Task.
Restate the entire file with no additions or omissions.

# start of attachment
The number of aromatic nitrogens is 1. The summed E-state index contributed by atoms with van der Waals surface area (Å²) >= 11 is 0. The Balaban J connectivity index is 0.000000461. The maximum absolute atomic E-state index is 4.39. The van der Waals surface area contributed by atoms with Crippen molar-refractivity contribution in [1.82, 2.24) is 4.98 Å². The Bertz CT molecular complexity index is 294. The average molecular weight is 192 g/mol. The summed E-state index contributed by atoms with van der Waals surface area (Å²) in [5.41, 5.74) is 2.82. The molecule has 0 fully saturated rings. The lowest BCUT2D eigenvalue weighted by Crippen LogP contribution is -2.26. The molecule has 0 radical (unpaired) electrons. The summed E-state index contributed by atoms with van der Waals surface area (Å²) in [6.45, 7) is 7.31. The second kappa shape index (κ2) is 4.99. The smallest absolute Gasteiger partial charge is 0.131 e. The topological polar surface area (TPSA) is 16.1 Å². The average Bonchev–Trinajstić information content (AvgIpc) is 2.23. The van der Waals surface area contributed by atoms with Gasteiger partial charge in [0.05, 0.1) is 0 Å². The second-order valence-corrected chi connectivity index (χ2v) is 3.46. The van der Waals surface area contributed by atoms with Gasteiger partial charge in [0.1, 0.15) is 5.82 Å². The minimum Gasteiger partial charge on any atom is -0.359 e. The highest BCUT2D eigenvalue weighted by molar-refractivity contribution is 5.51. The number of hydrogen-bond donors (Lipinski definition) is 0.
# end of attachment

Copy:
The number of aromatic nitrogens is 1. The summed E-state index contributed by atoms with van der Waals surface area (Å²) >= 11 is 0. The Balaban J connectivity index is 0.000000461. The maximum absolute atomic E-state index is 4.39. The van der Waals surface area contributed by atoms with Crippen molar-refractivity contribution in [1.82, 2.24) is 4.98 Å². The Bertz CT molecular complexity index is 294. The average molecular weight is 192 g/mol. The summed E-state index contributed by atoms with van der Waals surface area (Å²) in [5.41, 5.74) is 2.82. The molecule has 0 fully saturated rings. The lowest BCUT2D eigenvalue weighted by Crippen LogP contribution is -2.26. The molecule has 0 radical (unpaired) electrons. The summed E-state index contributed by atoms with van der Waals surface area (Å²) in [6.45, 7) is 7.31. The second kappa shape index (κ2) is 4.99. The smallest absolute Gasteiger partial charge is 0.131 e. The topological polar surface area (TPSA) is 16.1 Å². The average Bonchev–Trinajstić information content (AvgIpc) is 2.23. The van der Waals surface area contributed by atoms with Gasteiger partial charge in [0.05, 0.1) is 0 Å². The second-order valence-corrected chi connectivity index (χ2v) is 3.46. The van der Waals surface area contributed by atoms with Gasteiger partial charge in [0.1, 0.15) is 5.82 Å². The minimum Gasteiger partial charge on any atom is -0.359 e. The highest BCUT2D eigenvalue weighted by molar-refractivity contribution is 5.51. The number of hydrogen-bond donors (Lipinski definition) is 0.